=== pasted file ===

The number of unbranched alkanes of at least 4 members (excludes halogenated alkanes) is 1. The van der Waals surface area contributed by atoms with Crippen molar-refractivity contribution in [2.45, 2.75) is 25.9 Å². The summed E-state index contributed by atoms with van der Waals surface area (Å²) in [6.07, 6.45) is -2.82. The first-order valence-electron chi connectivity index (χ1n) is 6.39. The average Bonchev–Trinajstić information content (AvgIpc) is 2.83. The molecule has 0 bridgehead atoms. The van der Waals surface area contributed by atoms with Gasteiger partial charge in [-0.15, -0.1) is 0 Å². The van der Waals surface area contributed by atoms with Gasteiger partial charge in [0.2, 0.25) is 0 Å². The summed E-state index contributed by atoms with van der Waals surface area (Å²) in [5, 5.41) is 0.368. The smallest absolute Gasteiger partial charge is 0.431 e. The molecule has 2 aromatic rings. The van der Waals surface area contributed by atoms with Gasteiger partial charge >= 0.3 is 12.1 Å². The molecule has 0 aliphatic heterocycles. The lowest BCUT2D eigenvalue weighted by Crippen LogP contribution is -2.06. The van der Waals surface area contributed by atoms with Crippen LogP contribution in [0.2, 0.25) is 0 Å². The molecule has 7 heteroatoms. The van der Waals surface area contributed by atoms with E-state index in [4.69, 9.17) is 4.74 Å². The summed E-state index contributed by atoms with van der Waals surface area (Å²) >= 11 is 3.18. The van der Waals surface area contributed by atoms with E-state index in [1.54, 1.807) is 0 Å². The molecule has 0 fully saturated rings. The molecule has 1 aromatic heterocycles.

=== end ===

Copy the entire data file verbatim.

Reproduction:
The number of unbranched alkanes of at least 4 members (excludes halogenated alkanes) is 1. The van der Waals surface area contributed by atoms with Crippen molar-refractivity contribution in [2.45, 2.75) is 25.9 Å². The summed E-state index contributed by atoms with van der Waals surface area (Å²) in [6.07, 6.45) is -2.82. The first-order valence-electron chi connectivity index (χ1n) is 6.39. The average Bonchev–Trinajstić information content (AvgIpc) is 2.83. The molecule has 0 bridgehead atoms. The van der Waals surface area contributed by atoms with Gasteiger partial charge in [-0.15, -0.1) is 0 Å². The van der Waals surface area contributed by atoms with Gasteiger partial charge in [0.2, 0.25) is 0 Å². The summed E-state index contributed by atoms with van der Waals surface area (Å²) in [5, 5.41) is 0.368. The smallest absolute Gasteiger partial charge is 0.431 e. The molecule has 2 aromatic rings. The van der Waals surface area contributed by atoms with Gasteiger partial charge >= 0.3 is 12.1 Å². The molecule has 0 aliphatic heterocycles. The lowest BCUT2D eigenvalue weighted by Crippen LogP contribution is -2.06. The van der Waals surface area contributed by atoms with Crippen LogP contribution in [0.2, 0.25) is 0 Å². The molecule has 7 heteroatoms. The van der Waals surface area contributed by atoms with E-state index in [4.69, 9.17) is 4.74 Å². The summed E-state index contributed by atoms with van der Waals surface area (Å²) >= 11 is 3.18. The van der Waals surface area contributed by atoms with E-state index in [1.54, 1.807) is 0 Å². The molecule has 0 fully saturated rings. The molecule has 1 aromatic heterocycles.